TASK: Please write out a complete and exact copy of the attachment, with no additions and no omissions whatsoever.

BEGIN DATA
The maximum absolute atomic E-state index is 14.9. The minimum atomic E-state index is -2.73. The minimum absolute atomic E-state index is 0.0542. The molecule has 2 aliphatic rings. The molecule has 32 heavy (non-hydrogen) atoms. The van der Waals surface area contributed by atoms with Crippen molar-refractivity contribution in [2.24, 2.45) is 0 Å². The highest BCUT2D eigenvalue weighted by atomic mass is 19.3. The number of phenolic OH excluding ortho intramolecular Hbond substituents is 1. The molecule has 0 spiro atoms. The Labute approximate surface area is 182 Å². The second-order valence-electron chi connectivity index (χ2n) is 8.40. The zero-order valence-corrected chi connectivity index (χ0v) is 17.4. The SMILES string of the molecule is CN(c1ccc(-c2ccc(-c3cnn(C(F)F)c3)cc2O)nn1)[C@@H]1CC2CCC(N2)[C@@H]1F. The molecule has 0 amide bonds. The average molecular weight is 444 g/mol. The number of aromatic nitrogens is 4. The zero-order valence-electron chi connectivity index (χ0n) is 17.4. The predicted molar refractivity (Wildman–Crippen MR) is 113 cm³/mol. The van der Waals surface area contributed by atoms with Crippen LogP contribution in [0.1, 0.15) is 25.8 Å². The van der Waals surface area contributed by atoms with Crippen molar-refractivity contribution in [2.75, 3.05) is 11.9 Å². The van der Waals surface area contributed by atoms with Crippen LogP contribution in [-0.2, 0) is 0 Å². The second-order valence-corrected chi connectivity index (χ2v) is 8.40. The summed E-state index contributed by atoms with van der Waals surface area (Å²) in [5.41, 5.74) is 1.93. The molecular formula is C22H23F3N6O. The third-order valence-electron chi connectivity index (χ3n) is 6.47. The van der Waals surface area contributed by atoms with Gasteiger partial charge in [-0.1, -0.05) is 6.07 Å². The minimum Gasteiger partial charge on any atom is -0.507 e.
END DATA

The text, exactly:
The maximum absolute atomic E-state index is 14.9. The minimum atomic E-state index is -2.73. The minimum absolute atomic E-state index is 0.0542. The molecule has 2 aliphatic rings. The molecule has 32 heavy (non-hydrogen) atoms. The van der Waals surface area contributed by atoms with Crippen molar-refractivity contribution in [2.24, 2.45) is 0 Å². The highest BCUT2D eigenvalue weighted by atomic mass is 19.3. The number of phenolic OH excluding ortho intramolecular Hbond substituents is 1. The molecule has 0 spiro atoms. The Labute approximate surface area is 182 Å². The second-order valence-electron chi connectivity index (χ2n) is 8.40. The zero-order valence-corrected chi connectivity index (χ0v) is 17.4. The SMILES string of the molecule is CN(c1ccc(-c2ccc(-c3cnn(C(F)F)c3)cc2O)nn1)[C@@H]1CC2CCC(N2)[C@@H]1F. The molecule has 0 amide bonds. The average molecular weight is 444 g/mol. The number of aromatic nitrogens is 4. The zero-order valence-electron chi connectivity index (χ0n) is 17.4. The predicted molar refractivity (Wildman–Crippen MR) is 113 cm³/mol. The van der Waals surface area contributed by atoms with Crippen LogP contribution in [0.1, 0.15) is 25.8 Å². The van der Waals surface area contributed by atoms with Crippen molar-refractivity contribution in [2.75, 3.05) is 11.9 Å². The van der Waals surface area contributed by atoms with Crippen LogP contribution in [-0.2, 0) is 0 Å². The second-order valence-corrected chi connectivity index (χ2v) is 8.40. The summed E-state index contributed by atoms with van der Waals surface area (Å²) in [5.41, 5.74) is 1.93. The molecular formula is C22H23F3N6O. The third-order valence-electron chi connectivity index (χ3n) is 6.47. The van der Waals surface area contributed by atoms with Gasteiger partial charge in [-0.1, -0.05) is 6.07 Å². The minimum Gasteiger partial charge on any atom is -0.507 e.